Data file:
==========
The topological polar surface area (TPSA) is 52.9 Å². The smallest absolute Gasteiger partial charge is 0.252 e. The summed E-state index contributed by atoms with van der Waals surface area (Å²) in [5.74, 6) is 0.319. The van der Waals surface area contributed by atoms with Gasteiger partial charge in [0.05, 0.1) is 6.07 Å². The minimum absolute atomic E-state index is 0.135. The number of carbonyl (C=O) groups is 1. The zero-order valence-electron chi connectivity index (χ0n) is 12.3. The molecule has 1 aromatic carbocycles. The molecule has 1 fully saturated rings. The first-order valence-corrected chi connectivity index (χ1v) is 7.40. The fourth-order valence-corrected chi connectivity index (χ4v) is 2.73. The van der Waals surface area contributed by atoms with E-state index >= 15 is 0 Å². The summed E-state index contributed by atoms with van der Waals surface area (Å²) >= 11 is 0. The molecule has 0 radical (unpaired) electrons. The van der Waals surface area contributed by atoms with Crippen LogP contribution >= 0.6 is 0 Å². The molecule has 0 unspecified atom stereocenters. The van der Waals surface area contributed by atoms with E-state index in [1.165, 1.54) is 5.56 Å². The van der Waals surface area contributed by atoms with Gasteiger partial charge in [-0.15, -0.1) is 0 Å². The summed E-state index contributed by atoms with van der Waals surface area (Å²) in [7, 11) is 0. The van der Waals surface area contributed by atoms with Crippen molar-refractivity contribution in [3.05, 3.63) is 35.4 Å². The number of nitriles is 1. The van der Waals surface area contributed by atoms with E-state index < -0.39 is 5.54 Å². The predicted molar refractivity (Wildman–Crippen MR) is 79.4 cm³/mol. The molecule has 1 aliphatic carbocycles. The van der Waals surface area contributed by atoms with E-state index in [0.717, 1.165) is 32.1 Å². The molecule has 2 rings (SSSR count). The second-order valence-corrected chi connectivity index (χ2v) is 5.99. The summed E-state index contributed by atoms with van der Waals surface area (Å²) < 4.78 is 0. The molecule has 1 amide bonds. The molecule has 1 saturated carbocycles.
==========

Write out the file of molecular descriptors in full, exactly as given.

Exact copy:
The topological polar surface area (TPSA) is 52.9 Å². The smallest absolute Gasteiger partial charge is 0.252 e. The summed E-state index contributed by atoms with van der Waals surface area (Å²) in [5.74, 6) is 0.319. The van der Waals surface area contributed by atoms with Gasteiger partial charge in [0.05, 0.1) is 6.07 Å². The minimum absolute atomic E-state index is 0.135. The number of carbonyl (C=O) groups is 1. The zero-order valence-electron chi connectivity index (χ0n) is 12.3. The molecule has 1 aromatic carbocycles. The molecule has 1 fully saturated rings. The first-order valence-corrected chi connectivity index (χ1v) is 7.40. The fourth-order valence-corrected chi connectivity index (χ4v) is 2.73. The van der Waals surface area contributed by atoms with E-state index >= 15 is 0 Å². The summed E-state index contributed by atoms with van der Waals surface area (Å²) >= 11 is 0. The molecule has 0 radical (unpaired) electrons. The van der Waals surface area contributed by atoms with Crippen LogP contribution >= 0.6 is 0 Å². The molecule has 0 unspecified atom stereocenters. The van der Waals surface area contributed by atoms with E-state index in [1.165, 1.54) is 5.56 Å². The van der Waals surface area contributed by atoms with Gasteiger partial charge in [-0.15, -0.1) is 0 Å². The summed E-state index contributed by atoms with van der Waals surface area (Å²) in [7, 11) is 0. The van der Waals surface area contributed by atoms with Crippen molar-refractivity contribution in [3.05, 3.63) is 35.4 Å². The number of nitriles is 1. The van der Waals surface area contributed by atoms with E-state index < -0.39 is 5.54 Å². The predicted molar refractivity (Wildman–Crippen MR) is 79.4 cm³/mol. The molecule has 1 aliphatic carbocycles. The van der Waals surface area contributed by atoms with E-state index in [0.717, 1.165) is 32.1 Å². The molecule has 2 rings (SSSR count). The second-order valence-corrected chi connectivity index (χ2v) is 5.99. The summed E-state index contributed by atoms with van der Waals surface area (Å²) < 4.78 is 0. The molecule has 1 amide bonds. The molecule has 1 saturated carbocycles.